With one full-time director and five part-time employees, the theater is not exactly an engine of economic growth. But its effect on the town’s sense of optimism is immeasurable.

Danielle Shaw, the theater’s 27-year-old director, hired in June, grew up in Ches­tertown. She attended Boston University; later she worked for a homeless shelter in Seattle, then as a Peace Corps volunteer in the African nation of Burkina Faso. She re­turned to her hometown in 2010, thinking it was a temporary layover, but political turmoil overseas changed her plans. Strader says Shaw’s experience of listening to and working with all members of a community to accomplish a goal made her stand out among the job applicants.

That means, for instance, lining up some of the most eclectic programming imaginable—the goal is to have something for everyone. One week in August included a talk by Scott Wallace, author of a book about uncontacted tribes in the Amazon; bluegrass band Jim Gaudet and the Railroad Boys; a meet-the-filmmaker screening of the documentary As Goes Janesville; a blockbuster movie, The Dark Knight Rises; Woody Allen’s latest film, To Rome with Love; and a performance of the musical The Fantasticks sponsored by the Adirondack Lakes Center for the Arts.

Art House Thursdays feature documentaries and independent or foreign films. Screenings of op­era and ballet from the premier companies of Eu­rope are subsidized by state and private grants. These $12 showings have a small but loyal audience, Shaw says.

In summer the theater is open six nights a week. After Labor Day the sched­­ule is cut back to Thursday, Friday and Saturday. The Cabin Fever Players use the space for a community theater production each spring. Their performances pack the 243-seat house.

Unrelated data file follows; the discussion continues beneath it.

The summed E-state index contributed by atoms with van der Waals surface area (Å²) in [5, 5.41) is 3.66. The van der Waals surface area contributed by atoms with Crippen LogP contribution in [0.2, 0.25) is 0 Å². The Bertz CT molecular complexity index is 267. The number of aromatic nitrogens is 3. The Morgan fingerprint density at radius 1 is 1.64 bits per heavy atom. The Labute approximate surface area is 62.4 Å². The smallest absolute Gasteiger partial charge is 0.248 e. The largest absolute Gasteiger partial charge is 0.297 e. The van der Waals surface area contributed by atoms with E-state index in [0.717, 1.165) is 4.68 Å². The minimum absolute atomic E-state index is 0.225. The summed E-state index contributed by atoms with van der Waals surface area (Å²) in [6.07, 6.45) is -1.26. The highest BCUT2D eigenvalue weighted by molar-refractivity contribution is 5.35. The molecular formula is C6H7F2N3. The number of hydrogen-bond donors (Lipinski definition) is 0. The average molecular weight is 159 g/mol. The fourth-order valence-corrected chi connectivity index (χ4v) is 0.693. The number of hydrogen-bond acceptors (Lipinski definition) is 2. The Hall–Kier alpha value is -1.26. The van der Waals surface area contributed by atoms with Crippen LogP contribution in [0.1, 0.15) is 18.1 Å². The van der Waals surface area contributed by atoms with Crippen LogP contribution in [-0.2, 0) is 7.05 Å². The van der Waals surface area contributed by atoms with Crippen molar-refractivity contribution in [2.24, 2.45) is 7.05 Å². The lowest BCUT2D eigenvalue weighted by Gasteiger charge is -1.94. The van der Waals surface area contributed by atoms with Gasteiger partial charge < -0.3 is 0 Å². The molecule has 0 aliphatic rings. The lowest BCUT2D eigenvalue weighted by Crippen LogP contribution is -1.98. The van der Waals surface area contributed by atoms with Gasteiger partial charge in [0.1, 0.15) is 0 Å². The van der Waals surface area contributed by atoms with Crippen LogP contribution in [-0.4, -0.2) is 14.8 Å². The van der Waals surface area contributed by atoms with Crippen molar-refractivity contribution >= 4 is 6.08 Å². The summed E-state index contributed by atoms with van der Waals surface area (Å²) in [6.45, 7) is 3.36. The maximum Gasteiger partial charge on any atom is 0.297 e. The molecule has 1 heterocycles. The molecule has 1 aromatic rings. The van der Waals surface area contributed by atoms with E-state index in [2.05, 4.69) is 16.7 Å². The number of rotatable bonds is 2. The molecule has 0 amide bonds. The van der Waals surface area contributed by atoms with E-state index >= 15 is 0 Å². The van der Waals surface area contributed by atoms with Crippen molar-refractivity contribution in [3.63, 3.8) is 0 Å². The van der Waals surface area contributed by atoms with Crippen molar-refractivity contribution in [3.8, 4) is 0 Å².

This year the venue’s supporters came through again to raise $12,000 for a retractable screen. But now the theater is facing a new threat: starting in November 2013, the major motion picture studios will be converting from film to digital, and any theater that doesn’t have a digital projector will be unable to show their latest movies.

The transition to digital is “the biggest challenge to date,” Strader says. “Hollywood is not in­terested in supporting small theaters. Politicians have been supportive, but times are tight.”

The theater was given an estimate of $60,000 for the conversion. If a state grant doesn’t come through, the community will once again have to rally to raise the cash. “I’m very confident we’re going to make it,” Strader says, “but how we’re going to do it I don’t know.”

Whatever happens, the death of film means the theater’s 17-year-old projectionist, Vinnie Smith, will someday be one of the few people left who know how to run a 35-millimeter film projector, Strader observes. “I can imagine him 50 years from now telling people all about it.”